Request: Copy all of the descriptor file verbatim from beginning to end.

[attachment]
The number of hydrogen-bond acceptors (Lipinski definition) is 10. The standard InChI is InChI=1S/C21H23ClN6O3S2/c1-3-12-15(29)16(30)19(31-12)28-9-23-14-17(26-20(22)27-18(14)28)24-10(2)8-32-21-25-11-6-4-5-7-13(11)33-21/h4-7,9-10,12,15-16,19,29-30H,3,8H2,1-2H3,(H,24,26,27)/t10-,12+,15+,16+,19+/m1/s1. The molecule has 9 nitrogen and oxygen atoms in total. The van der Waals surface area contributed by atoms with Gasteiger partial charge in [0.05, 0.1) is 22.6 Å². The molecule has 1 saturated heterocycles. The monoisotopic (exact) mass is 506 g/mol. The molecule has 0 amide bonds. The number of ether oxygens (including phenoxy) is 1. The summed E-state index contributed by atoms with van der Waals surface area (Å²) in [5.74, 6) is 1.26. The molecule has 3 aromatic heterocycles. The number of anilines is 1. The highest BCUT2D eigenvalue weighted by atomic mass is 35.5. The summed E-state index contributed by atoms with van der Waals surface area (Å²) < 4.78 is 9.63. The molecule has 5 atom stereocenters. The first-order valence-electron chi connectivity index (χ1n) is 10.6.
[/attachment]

The number of hydrogen-bond acceptors (Lipinski definition) is 10. The standard InChI is InChI=1S/C21H23ClN6O3S2/c1-3-12-15(29)16(30)19(31-12)28-9-23-14-17(26-20(22)27-18(14)28)24-10(2)8-32-21-25-11-6-4-5-7-13(11)33-21/h4-7,9-10,12,15-16,19,29-30H,3,8H2,1-2H3,(H,24,26,27)/t10-,12+,15+,16+,19+/m1/s1. The molecule has 9 nitrogen and oxygen atoms in total. The van der Waals surface area contributed by atoms with Gasteiger partial charge in [0.05, 0.1) is 22.6 Å². The molecule has 1 saturated heterocycles. The monoisotopic (exact) mass is 506 g/mol. The molecule has 0 amide bonds. The number of ether oxygens (including phenoxy) is 1. The summed E-state index contributed by atoms with van der Waals surface area (Å²) in [5.74, 6) is 1.26. The molecule has 3 aromatic heterocycles. The number of anilines is 1. The highest BCUT2D eigenvalue weighted by atomic mass is 35.5. The summed E-state index contributed by atoms with van der Waals surface area (Å²) < 4.78 is 9.63. The molecule has 5 atom stereocenters. The first-order valence-electron chi connectivity index (χ1n) is 10.6.